Making America 1920 Again? Nativism and US Immigration, Past and Present

Julia G. Young
Date of Publication: 
May, 2017
Source Organization: 
Center for Migration Studies

President Trump's America is looking increasingly like the America of the 1920s. This article examines the influence of nativism on immigration policy from the early 1870s to the present. President Trump has consistently appealed to nativist sensibilities, from promising a border wall between Mexico and the U.S. to proposing legislation banning travel from several Muslim-majority countries and cutting U.S. refugee admissions. The author suggests that Trump's campaign slogan of "Make America Great Again" is reminiscent of 1920s America, when immigration was restricted based on racist conceptions of culture. Nativism in the late nineteenth to early twentieth centuries was predicated on the idea that certain immigrant groups were too culturally distinct to assimilate, too prone to criminality or revolutionary ideologies, or were taking job opportunities from working class whites. Such rhetoric resulted in severe immigration restrictions and quotas on Asian, eastern European, southern European and Slavic immigrant populations. While the nativism of 1920 is certainly similar in tone to the nativism of today, contemporary nativism is more likely to be directed towards immigrants from Mexico, Central America, Muslims and the undocumented than Asians or Europeans. While it may be impossible to eradicate nativism completely, the author proposes that advocates of immigration reform discuss the social and financial costs of nativism and do more to highlight the cultural and economic contributions of undocumented immigrants and Muslims. The author also recommends that opponents of nativism work to overturn nativist legislation in multifaceted and sustained efforts. (Sarah Purdy for The ILC Public Education Institute)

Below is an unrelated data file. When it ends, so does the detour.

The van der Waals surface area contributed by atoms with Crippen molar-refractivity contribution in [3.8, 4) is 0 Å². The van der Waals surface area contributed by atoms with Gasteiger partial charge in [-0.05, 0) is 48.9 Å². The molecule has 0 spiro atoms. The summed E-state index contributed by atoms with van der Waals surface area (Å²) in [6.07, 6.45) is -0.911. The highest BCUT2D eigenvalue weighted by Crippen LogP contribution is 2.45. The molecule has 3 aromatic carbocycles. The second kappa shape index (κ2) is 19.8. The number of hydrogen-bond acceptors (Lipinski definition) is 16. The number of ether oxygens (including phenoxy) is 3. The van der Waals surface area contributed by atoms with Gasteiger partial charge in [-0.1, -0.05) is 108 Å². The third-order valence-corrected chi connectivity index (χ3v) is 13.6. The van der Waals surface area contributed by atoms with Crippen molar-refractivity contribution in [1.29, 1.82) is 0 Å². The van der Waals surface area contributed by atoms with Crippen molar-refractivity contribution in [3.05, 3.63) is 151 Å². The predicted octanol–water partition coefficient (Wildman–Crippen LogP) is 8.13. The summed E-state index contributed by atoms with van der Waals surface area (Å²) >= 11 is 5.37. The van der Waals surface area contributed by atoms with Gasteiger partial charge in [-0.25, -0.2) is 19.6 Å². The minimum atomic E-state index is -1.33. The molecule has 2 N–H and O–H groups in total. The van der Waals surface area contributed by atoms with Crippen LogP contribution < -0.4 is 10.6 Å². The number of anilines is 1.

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Young, J. (2017). Making America 1920 Again?  Nativism and US Immigration, Past and Present. New York: Journal on Migration and Human Security. Available here: